' as published by the Free Software Foundation, version 3.
' This software is distributed in the hope that it will be useful, but WITHOUT ANY WARRANTY;
' without even the implied warranty of MERCHANTABILITY or FITNESS FOR A PARTICULAR PURPOSE.
' See the GNU General Public License for more details. http://www.gnu.org/licenses/gpl.html
'
' I would appreciate if you would notify me of any modifications or re-distributions of this code at contact@malcolmp.com
' and appropriately attribute me as the original author in the header.
' ------------------------------------------------------------------------------------------------------------------------
'
' This file provides an Excel Add-In containing regular expression processing functions and several pre-defined regular expressions.
' The regular expressions provided are not necessarially exhaustive, but are intended to cover the most common cases.
'
' Regular Expressions Syntax: http://msdn.microsoft.com/en-us/library/1400241x%28VS.85%29.aspx

' -----------------------------
' NAME: xREPLACE
' DESCRIPTION: Replace all portions of the search text matching the pattern with the replacement text.
' -----------------------------
Function xREPLACE(pattern As String, searchText As String, replacementText As String, Optional ignoreCase As Boolean = True) As String
    On Error Resume Next
    Dim RegEx As New RegExp
    RegEx.Global = True
    RegEx.MultiLine = True
    RegEx.pattern = pattern
    RegEx.ignoreCase = ignoreCase
    xREPLACE = RegEx.Replace(searchText, replacementText)
End Function

' -----------------------------
' NAME: xMATCHES
' DESCRIPTION: Find and return the number of matches to a pattern in the search text.
' -----------------------------
Function xMATCHES(pattern As String, searchText As String, Optional ignoreCase As Boolean = True) As String
    On Error Resume Next
    Dim RegEx As New RegExp
    RegEx.Global = True
    RegEx.MultiLine = True
    RegEx.pattern = pattern
    RegEx.ignoreCase = ignoreCase
    Dim matches As MatchCollection
    Set matches = RegEx.Execute(searchText)
    xMATCHES = matches.Count
End Function

' -----------------------------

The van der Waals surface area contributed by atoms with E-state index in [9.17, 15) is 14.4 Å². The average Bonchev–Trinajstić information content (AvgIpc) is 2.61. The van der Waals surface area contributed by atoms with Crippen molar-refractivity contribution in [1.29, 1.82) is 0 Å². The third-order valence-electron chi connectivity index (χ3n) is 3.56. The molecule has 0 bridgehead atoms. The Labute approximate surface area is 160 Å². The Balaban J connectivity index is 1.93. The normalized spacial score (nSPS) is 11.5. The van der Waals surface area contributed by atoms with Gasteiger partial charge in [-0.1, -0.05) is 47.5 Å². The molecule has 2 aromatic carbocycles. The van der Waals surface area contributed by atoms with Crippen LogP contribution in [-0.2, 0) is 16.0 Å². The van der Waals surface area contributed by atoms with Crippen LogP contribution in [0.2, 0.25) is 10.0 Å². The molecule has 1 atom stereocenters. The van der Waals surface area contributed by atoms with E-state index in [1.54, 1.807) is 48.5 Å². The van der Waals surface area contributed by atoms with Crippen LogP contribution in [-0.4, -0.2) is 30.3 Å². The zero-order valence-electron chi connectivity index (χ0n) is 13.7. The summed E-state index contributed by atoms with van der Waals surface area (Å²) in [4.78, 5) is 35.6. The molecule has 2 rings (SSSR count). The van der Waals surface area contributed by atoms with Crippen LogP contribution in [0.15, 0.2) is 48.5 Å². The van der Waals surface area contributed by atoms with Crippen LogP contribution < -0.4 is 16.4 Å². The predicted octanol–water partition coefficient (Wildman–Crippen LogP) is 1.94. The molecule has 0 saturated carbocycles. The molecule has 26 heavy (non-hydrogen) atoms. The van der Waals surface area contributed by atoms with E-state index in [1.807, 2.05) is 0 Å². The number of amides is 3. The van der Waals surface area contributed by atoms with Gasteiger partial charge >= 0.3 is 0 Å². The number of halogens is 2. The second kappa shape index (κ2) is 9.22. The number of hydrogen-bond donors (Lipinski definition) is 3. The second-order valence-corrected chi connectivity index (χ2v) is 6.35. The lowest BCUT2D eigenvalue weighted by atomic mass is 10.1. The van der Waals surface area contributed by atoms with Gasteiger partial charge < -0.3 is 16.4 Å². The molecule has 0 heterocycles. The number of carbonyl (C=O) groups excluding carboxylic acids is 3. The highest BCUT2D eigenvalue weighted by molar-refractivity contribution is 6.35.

' NAME: xMATCH
' DESCRIPTION: Find and return an instance of a match to the pattern in the search text. MatchIndex may be used in the case of multiple matches.
' -----------------------------
Function xMATCH(pattern As String, searchText As String, Optional matchIndex As Integer = 1, _
                Optional ignoreCase As Boolean = True) As String
    On Error Resume Next
    Dim RegEx As New RegExp
    RegEx.Global = True
    RegEx.MultiLine = True
    RegEx.pattern = pattern
    RegEx.ignoreCase = ignoreCase
    Dim matches As MatchCollection
    Set matches = RegEx.Execute(searchText)
    Dim i As Integer
    i = 1
    For Each Match In matches
        If i = matchIndex Then
            xMATCH = Match.Value
        End If
        i = i + 1
    Next
End Function

' -----------------------------
' NAME: xMATCHALL
' DESCRIPTION: Find and return a comma-separated list of all matches to the pattern in the search text.
' -----------------------------
Function xMATCHALL(pattern As String, searchText As String, Optional ignoreCase As Boolean = True) As String
    On Error Resume Next
    Dim RegEx As New RegExp
    RegEx.Global = True
    RegEx.MultiLine = True
    RegEx.pattern = pattern
    RegEx.ignoreCase = ignoreCase
    Dim matches As MatchCollection
    Set matches = RegEx.Execute(searchText)
    Dim i As Integer
    i = 1
    Dim returnMatches As String
    returnMatches = ""
    For Each Match In matches
        If i = 1 Then
            returnMatches = Match.Value
        Else
            returnMatches = returnMatches + "," + Match.Value
        End If
        i = i + 1
    Next
    xMATCHALL = returnMatches
End Function

' -----------------------------
' NAME: xGROUP
' DESCRIPTION: Find and return a group from within a matched pattern.
' -----------------------------
Function xGROUP(pattern As String, searchText As String, group As Integer, Optional matchIndex As Integer = 1, _
                Optional ignoreCase As Boolean = True) As String
    On Error Resume Next
    If group <> 0 Then
        group = group - 1
    End If
    Dim RegEx As New RegExp
    RegEx.Global = True
    RegEx.MultiLine = True
    RegEx.pattern = pattern
    RegEx.ignoreCase = ignoreCase
    Dim matches As MatchCollection
    Set matches = RegEx.Execute(searchText)
    Dim i As Integer
    i = 1
    For Each Match In matches
        If i = matchIndex Then
            xGROUP = Match.SubMatches(group)
        End If
        i = i + 1
    Next
End Function